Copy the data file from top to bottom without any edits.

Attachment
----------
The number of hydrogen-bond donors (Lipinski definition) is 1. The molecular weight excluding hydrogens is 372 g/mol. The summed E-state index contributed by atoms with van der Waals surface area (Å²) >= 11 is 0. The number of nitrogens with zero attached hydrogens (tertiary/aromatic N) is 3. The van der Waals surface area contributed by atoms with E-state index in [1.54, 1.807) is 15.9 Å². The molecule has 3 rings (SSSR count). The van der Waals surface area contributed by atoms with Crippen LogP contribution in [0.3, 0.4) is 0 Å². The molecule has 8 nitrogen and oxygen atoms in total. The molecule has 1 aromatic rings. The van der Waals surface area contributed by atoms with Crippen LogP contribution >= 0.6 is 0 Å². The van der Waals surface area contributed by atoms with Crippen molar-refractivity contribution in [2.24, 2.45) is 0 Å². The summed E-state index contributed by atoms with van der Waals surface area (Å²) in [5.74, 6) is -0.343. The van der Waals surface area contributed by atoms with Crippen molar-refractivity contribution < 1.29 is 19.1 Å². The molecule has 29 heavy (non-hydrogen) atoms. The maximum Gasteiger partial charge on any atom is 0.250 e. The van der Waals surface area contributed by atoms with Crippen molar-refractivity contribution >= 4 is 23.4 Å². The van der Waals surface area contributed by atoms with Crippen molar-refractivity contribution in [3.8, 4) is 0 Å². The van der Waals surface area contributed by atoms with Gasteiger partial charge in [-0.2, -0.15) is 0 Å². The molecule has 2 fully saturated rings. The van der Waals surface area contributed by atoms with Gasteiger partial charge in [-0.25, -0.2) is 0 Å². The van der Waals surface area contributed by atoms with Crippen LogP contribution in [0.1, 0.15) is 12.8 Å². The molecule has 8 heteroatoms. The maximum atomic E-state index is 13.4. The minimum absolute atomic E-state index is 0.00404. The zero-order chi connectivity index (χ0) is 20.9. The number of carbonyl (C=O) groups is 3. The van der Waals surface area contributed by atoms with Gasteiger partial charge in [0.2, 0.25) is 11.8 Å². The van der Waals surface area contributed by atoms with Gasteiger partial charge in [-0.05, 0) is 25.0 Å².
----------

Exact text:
The number of hydrogen-bond donors (Lipinski definition) is 1. The molecular weight excluding hydrogens is 372 g/mol. The summed E-state index contributed by atoms with van der Waals surface area (Å²) >= 11 is 0. The number of nitrogens with zero attached hydrogens (tertiary/aromatic N) is 3. The van der Waals surface area contributed by atoms with E-state index in [1.54, 1.807) is 15.9 Å². The molecule has 3 rings (SSSR count). The van der Waals surface area contributed by atoms with Crippen LogP contribution in [0.3, 0.4) is 0 Å². The molecule has 8 nitrogen and oxygen atoms in total. The molecule has 1 aromatic rings. The van der Waals surface area contributed by atoms with Crippen LogP contribution >= 0.6 is 0 Å². The van der Waals surface area contributed by atoms with Crippen molar-refractivity contribution in [2.24, 2.45) is 0 Å². The summed E-state index contributed by atoms with van der Waals surface area (Å²) in [5.74, 6) is -0.343. The van der Waals surface area contributed by atoms with Crippen molar-refractivity contribution < 1.29 is 19.1 Å². The molecule has 29 heavy (non-hydrogen) atoms. The maximum Gasteiger partial charge on any atom is 0.250 e. The van der Waals surface area contributed by atoms with Crippen molar-refractivity contribution >= 4 is 23.4 Å². The van der Waals surface area contributed by atoms with Crippen molar-refractivity contribution in [3.8, 4) is 0 Å². The van der Waals surface area contributed by atoms with Gasteiger partial charge in [-0.2, -0.15) is 0 Å². The molecule has 2 fully saturated rings. The van der Waals surface area contributed by atoms with Gasteiger partial charge in [-0.25, -0.2) is 0 Å². The van der Waals surface area contributed by atoms with Crippen LogP contribution in [0.1, 0.15) is 12.8 Å². The molecule has 8 heteroatoms. The maximum atomic E-state index is 13.4. The minimum absolute atomic E-state index is 0.00404. The zero-order chi connectivity index (χ0) is 20.9. The number of carbonyl (C=O) groups is 3. The van der Waals surface area contributed by atoms with Gasteiger partial charge in [0.2, 0.25) is 11.8 Å². The van der Waals surface area contributed by atoms with Gasteiger partial charge in [-0.05, 0) is 25.0 Å².